Eco-Friendly Pest Controls:

yellow loosestrife


Messages posted to thread:

From:Date:Zone:
anette19-Jan-07 03:02 PM EST 6   
PatA19-Jan-07 07:17 PM EST 3   
anette20-Jan-07 09:16 AM EST 6   
matthew22-Jan-07 11:02 AM EST 5   
Janine23-Jan-07 12:57 PM EST 2b   
23-Jan-07 02:29 PM EST 6   


Subject: yellow loosestrife
From: anette
Zone: 6
Date: 19-Jan-07 03:02 PM EST

I have two nicely flowering (not spreading) clumps of yellow loosestrife in different areas of the garden. Suddenly and for the first time two years ago in mid-summer tiny blueish/grey caterpillars appeared in great numbers.When they curl up the smallest ones are the size of pinheads, the largest may be a centimeter This repeated last summer and nobody has been able to tell me what they are or what to do. They chew the plants bare. I've picked them off, sprayed them off. When you touch them they curl up and drop down. This garden loosestrife is considered very hardy and resistant to any bugs etc.according to garden books and internet. They grow among lots of other perennials in my garden but none of the others are affected and I am worried about this summer. I've only discovered this website this week so I am wondering if someone out there has come across the same problem.


Subject: RE: yellow loosestrife
From: PatA
Zone: 3
Date: 19-Jan-07 07:17 PM EST

Anette check out the picture on the website below.

www.robsplants.com/critters/crawlers.php

Is that your 'caterpillars' ?

Sawflies it seems. If it's like the critters that go after delphiniums, they might over winter in th soil and leaf litter around the plants. Best defence is to clean up all dead leaves before the plants emerge in spring and watch carefully for any sign of them on the plants. If you catch them early you might be able to hand pick them off or just trim the top of the plant and let it regrow. Best to do any triming before the palnt gets to high or it won't have time to send up flower blooms.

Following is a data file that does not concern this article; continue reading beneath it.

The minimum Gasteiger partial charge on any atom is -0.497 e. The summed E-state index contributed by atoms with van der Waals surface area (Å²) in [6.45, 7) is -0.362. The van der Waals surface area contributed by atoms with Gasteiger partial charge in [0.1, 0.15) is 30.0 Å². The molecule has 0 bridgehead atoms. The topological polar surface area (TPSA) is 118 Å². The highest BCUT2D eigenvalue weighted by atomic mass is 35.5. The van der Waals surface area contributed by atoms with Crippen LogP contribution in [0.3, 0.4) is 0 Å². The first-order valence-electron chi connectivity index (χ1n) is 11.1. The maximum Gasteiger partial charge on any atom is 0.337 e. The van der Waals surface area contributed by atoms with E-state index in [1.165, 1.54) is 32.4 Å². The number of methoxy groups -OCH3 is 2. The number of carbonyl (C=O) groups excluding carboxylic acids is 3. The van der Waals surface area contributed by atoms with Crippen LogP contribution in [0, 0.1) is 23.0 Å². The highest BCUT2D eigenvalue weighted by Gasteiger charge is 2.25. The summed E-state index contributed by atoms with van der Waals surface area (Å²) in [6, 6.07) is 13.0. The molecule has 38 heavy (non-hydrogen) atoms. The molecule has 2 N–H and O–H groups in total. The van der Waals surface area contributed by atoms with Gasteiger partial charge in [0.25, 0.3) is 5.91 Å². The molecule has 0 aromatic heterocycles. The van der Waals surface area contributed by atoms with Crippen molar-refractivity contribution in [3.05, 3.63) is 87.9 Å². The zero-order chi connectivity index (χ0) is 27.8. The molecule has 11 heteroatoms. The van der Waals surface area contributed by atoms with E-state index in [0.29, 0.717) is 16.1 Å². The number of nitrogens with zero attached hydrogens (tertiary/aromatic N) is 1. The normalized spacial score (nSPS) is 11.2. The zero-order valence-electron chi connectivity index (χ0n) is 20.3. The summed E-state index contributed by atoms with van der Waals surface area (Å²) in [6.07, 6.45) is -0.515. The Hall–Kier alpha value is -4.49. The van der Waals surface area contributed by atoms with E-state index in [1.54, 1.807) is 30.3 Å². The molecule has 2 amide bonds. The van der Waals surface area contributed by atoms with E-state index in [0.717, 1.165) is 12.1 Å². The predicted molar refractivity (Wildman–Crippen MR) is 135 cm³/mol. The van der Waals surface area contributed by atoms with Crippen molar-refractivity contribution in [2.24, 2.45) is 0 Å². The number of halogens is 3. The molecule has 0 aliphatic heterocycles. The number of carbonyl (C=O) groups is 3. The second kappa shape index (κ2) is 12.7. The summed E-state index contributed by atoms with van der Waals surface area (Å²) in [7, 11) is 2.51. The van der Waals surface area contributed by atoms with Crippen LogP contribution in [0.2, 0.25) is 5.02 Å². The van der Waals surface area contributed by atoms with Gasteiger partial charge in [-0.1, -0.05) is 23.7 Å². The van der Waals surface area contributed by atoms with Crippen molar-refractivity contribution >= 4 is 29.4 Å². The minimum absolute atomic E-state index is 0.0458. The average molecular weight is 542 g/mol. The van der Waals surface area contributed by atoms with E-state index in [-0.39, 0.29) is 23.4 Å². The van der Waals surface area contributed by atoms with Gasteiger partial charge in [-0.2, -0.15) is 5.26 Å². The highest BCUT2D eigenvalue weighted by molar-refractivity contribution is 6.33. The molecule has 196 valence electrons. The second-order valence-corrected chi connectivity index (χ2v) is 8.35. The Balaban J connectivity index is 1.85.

Insecticidal Soap or Trounce can work if the larvae are small but you have to spray the larvae directly or it wont work.

Myself I prefer to eradicate than treat with spray after they become a problem

Hope that helps.

Pat


Subject: RE: yellow loosestrife
From: anette
Zone: 6
Date: 20-Jan-07 09:16 AM EST

Thank you Pat, after two years searching high and low finally an answer. Yes, it is the blue/grey sawfly one in the photo re: Lysimachia Punctata which is yellow loosestrife. I'll follow your instructions and will see what happens.


Subject: RE: yellow loosestrife
From: matthew (mjmcanally@magma.ca)
Zone: 5
Date: 22-Jan-07 11:02 AM EST

I also experienced almost complete defoliation of two quite separate yet large patches of Lysimachia (Ottawa valley). In both these instances, however, the loosestrife was ciliata 'Firecracker'. I chose to simply whack both patches to ground level, ridding the garden of most and eliminating a food source for the rest. Like Annette's pilars they seemed to be specific to this plant. Subsequently, about a month later, one of these patches had sent up a new flush of foliage, to about a foot high, and was indeed flowering in a sporadic yet delightful fashion. I checked the above website and I do not think this to be the same creature - mine were a powder white, up to about 2 cm, curl and drop from plant quite readily if disturbed, hairless. Any ideas?


Subject: RE: yellow loosestrife
From: Janine (jjschuel@telusplanet.net)
Zone: 2b
Date: 23-Jan-07 12:57 PM EST

Hi Mthew:

Your description of your critters sounds exactly like what has been eating my Siberian Pearls dogwood for the past 3 or 4 years. They don't touch the variegated dogwood right next to it. I would love to know what the little monsters are.


Subject: RE: yellow loosestrife
From:
Zone: 6
Date: 23-Jan-07 02:29 PM EST

Hi Mattew, this is a fantastic website/forum. Although I don't know what your caterpillars are you have identified a plant for us. When I checked to see what lysimachia-ciliata-firecracker look like I discovered that they are the ones I also have but nobody knew what they are called. I have let them spread because they do well in shade and appear free of any disease year after year. Anette


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